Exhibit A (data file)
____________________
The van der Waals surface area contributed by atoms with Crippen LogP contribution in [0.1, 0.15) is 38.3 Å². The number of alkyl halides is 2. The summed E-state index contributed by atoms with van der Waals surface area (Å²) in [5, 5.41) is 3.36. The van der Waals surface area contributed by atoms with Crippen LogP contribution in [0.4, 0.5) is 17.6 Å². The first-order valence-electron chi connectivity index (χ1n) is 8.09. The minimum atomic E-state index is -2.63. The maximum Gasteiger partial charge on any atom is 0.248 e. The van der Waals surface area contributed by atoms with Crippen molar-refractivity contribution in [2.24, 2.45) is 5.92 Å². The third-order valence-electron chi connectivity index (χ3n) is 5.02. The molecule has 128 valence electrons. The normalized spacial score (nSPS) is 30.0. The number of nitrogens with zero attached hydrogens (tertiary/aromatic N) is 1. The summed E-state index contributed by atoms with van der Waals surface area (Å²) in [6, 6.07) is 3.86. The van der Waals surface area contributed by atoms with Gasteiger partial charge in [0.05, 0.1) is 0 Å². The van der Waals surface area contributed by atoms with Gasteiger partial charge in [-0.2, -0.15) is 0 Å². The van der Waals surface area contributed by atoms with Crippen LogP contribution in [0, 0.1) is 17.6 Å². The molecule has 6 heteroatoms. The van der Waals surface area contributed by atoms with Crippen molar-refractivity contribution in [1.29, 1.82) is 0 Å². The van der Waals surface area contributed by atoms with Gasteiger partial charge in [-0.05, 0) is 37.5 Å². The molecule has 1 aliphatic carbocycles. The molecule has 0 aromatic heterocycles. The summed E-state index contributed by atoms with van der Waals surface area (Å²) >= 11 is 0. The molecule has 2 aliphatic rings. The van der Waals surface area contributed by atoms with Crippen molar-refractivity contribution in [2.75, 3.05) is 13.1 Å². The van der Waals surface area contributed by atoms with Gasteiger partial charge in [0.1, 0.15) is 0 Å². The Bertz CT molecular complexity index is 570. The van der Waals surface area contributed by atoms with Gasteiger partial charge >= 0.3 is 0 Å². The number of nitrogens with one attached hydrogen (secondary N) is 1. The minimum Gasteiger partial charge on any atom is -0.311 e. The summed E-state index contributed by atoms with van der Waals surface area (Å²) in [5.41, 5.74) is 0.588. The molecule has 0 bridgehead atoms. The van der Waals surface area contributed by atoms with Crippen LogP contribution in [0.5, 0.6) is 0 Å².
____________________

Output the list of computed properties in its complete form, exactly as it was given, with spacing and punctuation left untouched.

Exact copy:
The van der Waals surface area contributed by atoms with Crippen LogP contribution in [0.1, 0.15) is 38.3 Å². The number of alkyl halides is 2. The summed E-state index contributed by atoms with van der Waals surface area (Å²) in [5, 5.41) is 3.36. The van der Waals surface area contributed by atoms with Crippen LogP contribution in [0.4, 0.5) is 17.6 Å². The first-order valence-electron chi connectivity index (χ1n) is 8.09. The minimum atomic E-state index is -2.63. The maximum Gasteiger partial charge on any atom is 0.248 e. The van der Waals surface area contributed by atoms with Crippen molar-refractivity contribution in [2.24, 2.45) is 5.92 Å². The third-order valence-electron chi connectivity index (χ3n) is 5.02. The molecule has 128 valence electrons. The normalized spacial score (nSPS) is 30.0. The number of nitrogens with zero attached hydrogens (tertiary/aromatic N) is 1. The summed E-state index contributed by atoms with van der Waals surface area (Å²) in [6, 6.07) is 3.86. The van der Waals surface area contributed by atoms with Gasteiger partial charge in [0.05, 0.1) is 0 Å². The van der Waals surface area contributed by atoms with Gasteiger partial charge in [-0.2, -0.15) is 0 Å². The van der Waals surface area contributed by atoms with Crippen LogP contribution in [0, 0.1) is 17.6 Å². The molecule has 6 heteroatoms. The van der Waals surface area contributed by atoms with Crippen molar-refractivity contribution in [1.29, 1.82) is 0 Å². The van der Waals surface area contributed by atoms with Gasteiger partial charge in [-0.05, 0) is 37.5 Å². The molecule has 1 aliphatic carbocycles. The molecule has 0 aromatic heterocycles. The summed E-state index contributed by atoms with van der Waals surface area (Å²) >= 11 is 0. The molecule has 2 aliphatic rings. The van der Waals surface area contributed by atoms with Crippen molar-refractivity contribution in [2.75, 3.05) is 13.1 Å². The van der Waals surface area contributed by atoms with Gasteiger partial charge in [0.1, 0.15) is 0 Å². The Bertz CT molecular complexity index is 570. The van der Waals surface area contributed by atoms with Gasteiger partial charge >= 0.3 is 0 Å². The number of nitrogens with one attached hydrogen (secondary N) is 1. The minimum Gasteiger partial charge on any atom is -0.311 e. The summed E-state index contributed by atoms with van der Waals surface area (Å²) in [5.41, 5.74) is 0.588. The molecule has 0 bridgehead atoms. The van der Waals surface area contributed by atoms with Crippen LogP contribution in [0.5, 0.6) is 0 Å².